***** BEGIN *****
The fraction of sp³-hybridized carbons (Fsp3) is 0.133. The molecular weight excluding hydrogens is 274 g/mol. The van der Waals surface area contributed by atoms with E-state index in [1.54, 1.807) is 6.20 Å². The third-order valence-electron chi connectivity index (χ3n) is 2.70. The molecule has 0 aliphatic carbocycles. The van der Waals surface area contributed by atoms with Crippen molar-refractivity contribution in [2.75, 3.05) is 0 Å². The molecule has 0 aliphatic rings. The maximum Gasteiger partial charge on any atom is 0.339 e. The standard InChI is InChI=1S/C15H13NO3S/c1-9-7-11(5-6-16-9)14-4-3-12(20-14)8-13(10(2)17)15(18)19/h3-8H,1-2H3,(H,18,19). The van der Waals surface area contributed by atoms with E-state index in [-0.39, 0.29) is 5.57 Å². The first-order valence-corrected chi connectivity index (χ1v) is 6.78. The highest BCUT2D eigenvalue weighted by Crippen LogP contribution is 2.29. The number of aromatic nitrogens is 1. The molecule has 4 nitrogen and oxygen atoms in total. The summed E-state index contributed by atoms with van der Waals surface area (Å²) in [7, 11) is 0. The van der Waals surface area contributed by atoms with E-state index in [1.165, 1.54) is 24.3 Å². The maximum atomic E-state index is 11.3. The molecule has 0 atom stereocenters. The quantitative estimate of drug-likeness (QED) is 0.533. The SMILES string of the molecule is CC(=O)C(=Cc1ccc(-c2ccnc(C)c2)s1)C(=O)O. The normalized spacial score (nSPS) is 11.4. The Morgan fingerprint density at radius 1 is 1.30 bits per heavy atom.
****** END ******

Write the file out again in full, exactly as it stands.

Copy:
The fraction of sp³-hybridized carbons (Fsp3) is 0.133. The molecular weight excluding hydrogens is 274 g/mol. The van der Waals surface area contributed by atoms with E-state index in [1.54, 1.807) is 6.20 Å². The third-order valence-electron chi connectivity index (χ3n) is 2.70. The molecule has 0 aliphatic carbocycles. The van der Waals surface area contributed by atoms with Crippen molar-refractivity contribution in [2.75, 3.05) is 0 Å². The molecule has 0 aliphatic rings. The maximum Gasteiger partial charge on any atom is 0.339 e. The standard InChI is InChI=1S/C15H13NO3S/c1-9-7-11(5-6-16-9)14-4-3-12(20-14)8-13(10(2)17)15(18)19/h3-8H,1-2H3,(H,18,19). The van der Waals surface area contributed by atoms with E-state index in [-0.39, 0.29) is 5.57 Å². The first-order valence-corrected chi connectivity index (χ1v) is 6.78. The highest BCUT2D eigenvalue weighted by Crippen LogP contribution is 2.29. The number of aromatic nitrogens is 1. The molecule has 4 nitrogen and oxygen atoms in total. The summed E-state index contributed by atoms with van der Waals surface area (Å²) in [7, 11) is 0. The van der Waals surface area contributed by atoms with E-state index in [1.165, 1.54) is 24.3 Å². The maximum atomic E-state index is 11.3. The molecule has 0 atom stereocenters. The quantitative estimate of drug-likeness (QED) is 0.533. The SMILES string of the molecule is CC(=O)C(=Cc1ccc(-c2ccnc(C)c2)s1)C(=O)O. The normalized spacial score (nSPS) is 11.4. The Morgan fingerprint density at radius 1 is 1.30 bits per heavy atom.